III. DISCUSSION

         The court has discretion to grant or deny a request for attorneys' fees and costs pursuant to the EAJA. Pierce v. Underwood, 487 U.S. 552, 562-63 (1988). The EAJA authorizes payment of attorneys' fees to a prevailing party in an action against the United States, unless the court finds that the government's position on the merits in the litigation was “substantially justified.” 28 U.S.C. § 2412(d)(1)(A). The Commissioner does not contest that Ms. Moon is the prevailing party, and thus the only issue before the court is whether the government's position was substantially justified.

         The Commissioner bears the burden of proving that her position was substantially justified. Tobeler v. Colvin, 749 F.3d 830, 832 (9th Cir. 2014) (citing Meier v. Colvin, 727 F.3d 867, 869-70 (9th Cir. 2013)). To meet her burden, the Commissioner must demonstrate that her position had a reasonable basis in both law and fact at each stage of the proceedings. Tobeler, 749 F.3d at 832. “The ‘position of the United States' includes both the government's litigation position and the underlying agency action giving rise to the civil action.” Meier, 727 F.3d at 870. The government must therefore show that both the ALJ's underlying decision and the government's position in defending the ALJ's decision had a reasonable basis in law and fact.

         The government's position lacks a reasonable basis in law when it is contrary to clearly established law. See, e.g., Tobeler, 749 F.3d at 832-33 (finding underlying agency action lacked a reasonable basis in law because, contrary to Ninth Circuit law, the ALJ disregarded lay testimony without comment). The government's position has a reasonable basis in fact if the ALJ's reasoning is supported by the evidence of record. A holding that the agency decision is unsupported by substantial evidence is a “strong indication” that the government's position was not substantially justified. Thangaraja v. Gonzales, 428 F.3d 870, 874 (9th Cir. 2005). “[I]t will be only a ‘decidedly unusual case in which there is substantial justification under the EAJA even though the agency's decision was reversed as lacking in reasonable, substantial and probative evidence in the record.'” Id. (quoting Al-Harbi v. I.N.S., 284 F.3d 1080, 1085 (9th Cir. 2002)).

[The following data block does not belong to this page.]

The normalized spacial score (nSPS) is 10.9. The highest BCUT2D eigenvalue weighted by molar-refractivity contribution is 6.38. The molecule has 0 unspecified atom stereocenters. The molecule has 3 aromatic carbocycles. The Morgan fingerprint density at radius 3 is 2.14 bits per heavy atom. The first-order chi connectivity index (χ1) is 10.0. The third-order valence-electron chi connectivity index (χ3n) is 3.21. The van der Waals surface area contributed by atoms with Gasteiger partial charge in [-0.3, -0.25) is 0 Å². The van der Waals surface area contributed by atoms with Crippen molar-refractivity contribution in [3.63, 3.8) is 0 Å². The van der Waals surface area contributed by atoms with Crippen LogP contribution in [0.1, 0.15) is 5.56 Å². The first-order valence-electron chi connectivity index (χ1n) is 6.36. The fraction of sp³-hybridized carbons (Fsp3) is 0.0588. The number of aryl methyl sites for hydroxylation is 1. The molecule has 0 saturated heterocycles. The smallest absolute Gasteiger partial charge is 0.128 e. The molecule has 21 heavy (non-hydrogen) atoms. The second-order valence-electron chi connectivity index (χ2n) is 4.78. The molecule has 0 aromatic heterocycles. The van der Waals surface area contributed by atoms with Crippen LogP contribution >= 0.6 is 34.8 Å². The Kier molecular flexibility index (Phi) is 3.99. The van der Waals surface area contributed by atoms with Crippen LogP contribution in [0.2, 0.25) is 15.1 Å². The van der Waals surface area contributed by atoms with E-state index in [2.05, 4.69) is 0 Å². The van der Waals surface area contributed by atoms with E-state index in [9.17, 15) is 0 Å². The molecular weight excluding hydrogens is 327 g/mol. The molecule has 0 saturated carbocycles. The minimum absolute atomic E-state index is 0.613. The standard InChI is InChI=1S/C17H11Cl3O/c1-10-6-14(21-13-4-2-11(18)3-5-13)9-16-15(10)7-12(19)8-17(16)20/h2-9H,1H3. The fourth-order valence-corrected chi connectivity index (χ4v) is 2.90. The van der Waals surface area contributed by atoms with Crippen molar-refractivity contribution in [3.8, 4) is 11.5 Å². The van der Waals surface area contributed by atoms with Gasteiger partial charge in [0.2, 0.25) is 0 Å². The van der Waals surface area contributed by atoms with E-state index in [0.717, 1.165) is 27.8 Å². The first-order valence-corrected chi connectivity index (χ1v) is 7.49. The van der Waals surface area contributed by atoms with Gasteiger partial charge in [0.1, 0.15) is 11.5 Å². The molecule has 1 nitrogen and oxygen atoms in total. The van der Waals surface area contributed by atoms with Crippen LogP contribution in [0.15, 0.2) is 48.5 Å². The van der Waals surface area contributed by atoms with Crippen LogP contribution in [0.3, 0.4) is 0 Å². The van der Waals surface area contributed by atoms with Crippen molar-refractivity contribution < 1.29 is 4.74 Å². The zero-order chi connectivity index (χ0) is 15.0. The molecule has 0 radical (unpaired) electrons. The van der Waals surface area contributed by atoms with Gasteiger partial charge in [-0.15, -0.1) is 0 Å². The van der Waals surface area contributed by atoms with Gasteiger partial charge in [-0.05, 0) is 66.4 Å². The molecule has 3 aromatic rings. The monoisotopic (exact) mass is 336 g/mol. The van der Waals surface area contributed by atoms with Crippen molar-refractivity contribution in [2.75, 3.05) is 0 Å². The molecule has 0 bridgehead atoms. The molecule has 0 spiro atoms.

The Commissioner argues that her positions on both issues on which she lost were substantially justified because courts have found in her favor on similar arguments in the past. (Resp. at 2-4.) First, she argues that the ALJ's failure to identify how frequently Ms. Moon must be allowed to alternate between sitting and standing (and the government's litigation of the ALJ's action) had a reasonable basis in law and fact because courts in other cases have found that ALJs are not required to specify how frequently a claimant must alternate between sitting and standing in the RFC. (Id. at 2-3.) Second, she argues that the ALJ adequately relied on the VE's statement that her deviation from the DOT was based on her experience because, again, other courts have found it sufficient to rely on a VE's experience in explaining a departure from the DOT. (Id. at 3-4.)

         The crux of the error in the ALJ's decision is that he failed to elicit adequate testimony from the VE or set forth substantial evidence to support his ultimate disability determination. (See R&R at 3-11.) By failing to state the frequency at which Ms. Moon must be allowed to alternate between sitting and standing, the ALJ left the record devoid of evidence showing Ms. Moon could perform any jobs existing in significant numbers in the national economy. There ...